Rousimar Palhares: When the previously mentioned most dangerous fighter on the planet is mentioned, Palhares definitely deserves at least an honorable mention. His leg locks are a thing of nightmares even for elite level ADCC grapplers. He may not ever make the top pound-for-pound fighter rankings, or even the top five in his weight class, but the fact remains that he can end a fight, and a career, at the drop of a hat. The Brazilian submission fighter locked Mike Massenzio in an inverted Heel Hook submission and immediately attempted to forcibly remove the leg from the American’s body. Several submission fighters have been said to collect necks, arms, and even legs based on their preferred submissions. Palhares is starting to collect ACLs.
Erick Silva: Erick Silva arguably did everything right. His timing was unquestionable, his killer instincts were razor sharp, and his technique was flawless when he blasted Carlo Prater with a knee to the body. He then fired away with hammerfists until the fight was stopped just 29 seconds into the bout. All was well until the official decision was called a DQ due to blows to the back of the head. This raised a serious issue as replay showed clearly that all but one of the hammerfists were legal by the “Mohawk” definition of the back of the head. However, the blows were mostly questionable by the “Behind the Ears” definition, making it highly unlikely that the commission will change the bout to a No Contest. Silva did impress his bosses though and will likely come out unscathed in the eyes of the Zuffa brass.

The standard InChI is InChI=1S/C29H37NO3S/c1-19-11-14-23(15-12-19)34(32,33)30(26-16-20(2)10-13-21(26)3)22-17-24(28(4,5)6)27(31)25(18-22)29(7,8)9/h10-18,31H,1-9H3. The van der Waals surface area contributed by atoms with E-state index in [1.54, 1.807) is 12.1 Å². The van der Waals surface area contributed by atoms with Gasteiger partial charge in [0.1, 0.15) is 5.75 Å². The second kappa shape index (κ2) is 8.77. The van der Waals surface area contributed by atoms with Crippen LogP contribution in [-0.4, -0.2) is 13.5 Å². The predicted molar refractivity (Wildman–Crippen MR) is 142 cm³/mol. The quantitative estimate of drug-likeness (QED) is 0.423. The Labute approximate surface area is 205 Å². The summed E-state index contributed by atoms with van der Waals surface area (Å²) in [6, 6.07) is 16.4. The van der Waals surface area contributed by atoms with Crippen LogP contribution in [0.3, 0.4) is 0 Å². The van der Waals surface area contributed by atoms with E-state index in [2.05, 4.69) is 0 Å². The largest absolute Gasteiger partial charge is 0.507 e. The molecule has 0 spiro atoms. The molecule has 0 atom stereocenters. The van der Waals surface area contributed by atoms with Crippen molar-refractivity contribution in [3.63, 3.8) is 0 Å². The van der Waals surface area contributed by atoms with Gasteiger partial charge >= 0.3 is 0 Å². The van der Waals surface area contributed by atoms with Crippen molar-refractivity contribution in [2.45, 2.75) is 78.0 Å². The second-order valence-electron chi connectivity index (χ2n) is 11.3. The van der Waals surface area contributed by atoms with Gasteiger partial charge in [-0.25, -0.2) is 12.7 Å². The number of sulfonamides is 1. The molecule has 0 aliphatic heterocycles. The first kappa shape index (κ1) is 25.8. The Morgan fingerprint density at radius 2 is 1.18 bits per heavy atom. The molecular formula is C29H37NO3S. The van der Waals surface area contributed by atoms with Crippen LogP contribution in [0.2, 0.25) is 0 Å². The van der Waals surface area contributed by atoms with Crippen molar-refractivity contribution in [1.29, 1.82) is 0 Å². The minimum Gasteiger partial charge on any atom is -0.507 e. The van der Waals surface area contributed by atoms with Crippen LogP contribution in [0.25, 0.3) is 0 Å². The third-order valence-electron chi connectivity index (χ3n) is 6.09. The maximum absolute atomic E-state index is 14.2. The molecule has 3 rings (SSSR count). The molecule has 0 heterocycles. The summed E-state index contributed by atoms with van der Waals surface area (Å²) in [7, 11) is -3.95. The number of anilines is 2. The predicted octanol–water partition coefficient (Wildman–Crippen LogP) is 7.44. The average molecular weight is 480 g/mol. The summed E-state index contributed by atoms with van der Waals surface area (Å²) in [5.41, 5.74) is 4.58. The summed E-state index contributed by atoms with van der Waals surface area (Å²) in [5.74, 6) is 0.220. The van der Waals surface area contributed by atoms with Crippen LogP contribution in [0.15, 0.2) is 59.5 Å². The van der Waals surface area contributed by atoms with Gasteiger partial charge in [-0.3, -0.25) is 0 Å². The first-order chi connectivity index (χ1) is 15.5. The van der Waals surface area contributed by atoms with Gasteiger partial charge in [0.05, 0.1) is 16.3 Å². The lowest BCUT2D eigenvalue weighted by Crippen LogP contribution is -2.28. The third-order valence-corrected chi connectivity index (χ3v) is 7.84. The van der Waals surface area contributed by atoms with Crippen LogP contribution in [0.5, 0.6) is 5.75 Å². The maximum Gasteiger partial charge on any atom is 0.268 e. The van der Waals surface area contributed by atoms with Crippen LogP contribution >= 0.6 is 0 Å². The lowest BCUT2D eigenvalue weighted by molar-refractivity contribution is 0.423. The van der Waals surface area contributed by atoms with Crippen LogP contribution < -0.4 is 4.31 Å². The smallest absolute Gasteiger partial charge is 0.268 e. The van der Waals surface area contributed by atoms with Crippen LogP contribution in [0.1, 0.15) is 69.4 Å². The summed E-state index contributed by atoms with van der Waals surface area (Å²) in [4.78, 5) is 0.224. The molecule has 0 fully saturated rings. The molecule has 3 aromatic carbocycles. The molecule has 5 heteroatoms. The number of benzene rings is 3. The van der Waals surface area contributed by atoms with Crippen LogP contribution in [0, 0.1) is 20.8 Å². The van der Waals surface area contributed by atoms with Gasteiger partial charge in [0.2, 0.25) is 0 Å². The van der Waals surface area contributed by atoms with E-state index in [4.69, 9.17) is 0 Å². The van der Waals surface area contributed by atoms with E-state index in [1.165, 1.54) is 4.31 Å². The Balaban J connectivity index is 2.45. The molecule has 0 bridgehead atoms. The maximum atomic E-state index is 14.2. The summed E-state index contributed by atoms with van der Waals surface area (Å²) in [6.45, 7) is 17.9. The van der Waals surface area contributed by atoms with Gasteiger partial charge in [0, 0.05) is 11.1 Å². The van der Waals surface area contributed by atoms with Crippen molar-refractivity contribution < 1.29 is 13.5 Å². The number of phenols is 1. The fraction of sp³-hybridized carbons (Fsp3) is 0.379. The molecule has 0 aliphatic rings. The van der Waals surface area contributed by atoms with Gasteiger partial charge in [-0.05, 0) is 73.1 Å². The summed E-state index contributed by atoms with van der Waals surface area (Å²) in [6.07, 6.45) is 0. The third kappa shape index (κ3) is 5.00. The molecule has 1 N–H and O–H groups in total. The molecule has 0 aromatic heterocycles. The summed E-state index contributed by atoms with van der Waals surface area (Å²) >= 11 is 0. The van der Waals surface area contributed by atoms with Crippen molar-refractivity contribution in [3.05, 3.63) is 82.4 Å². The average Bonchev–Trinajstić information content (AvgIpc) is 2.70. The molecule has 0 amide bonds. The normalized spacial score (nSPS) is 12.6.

Edson Barboza: One of the lightweight division’s most prolific young strikers, Edson Barboza, has done nothing but impress since coming to the UFC. He entered his UFC 142 bout on the heels of a TKO win and two clear cut decision wins as a solid blue chip prospect and he came out the other side an instant top contender and the owner of one of the most awe inspiring highlight reel KOs in UFC history. Just over two minutes into the third round, Barboza landed a spinning hook kick to the jaw of Terry Etim that instantly rendered the British fighter comatose. It earned him a “Knockout of the Night” award and more importantly burned his name and likeness into the mind of every UFC fan watching.
Chad Mendes: “Money” Mendes actually entered the cage against Jose Aldo as a favorite in the eyes of many pundits. His unstoppable takedowns and endless cardio were supposed to give him the ability to shut down Aldo’s offense and tax the champion’s questionable stamina to the breaking point, earning him a decision win in Aldo’s own backyard. Things didn’t quiet pan out that way for the undefeated challenger. Mendes failed to even come close to grounding the champ and with just one second remaining in the round he suffered the greatest pitfall of a one-dimensional skill set when Aldo slammed a knee into his face, ending Mendes’ night and his undefeated run.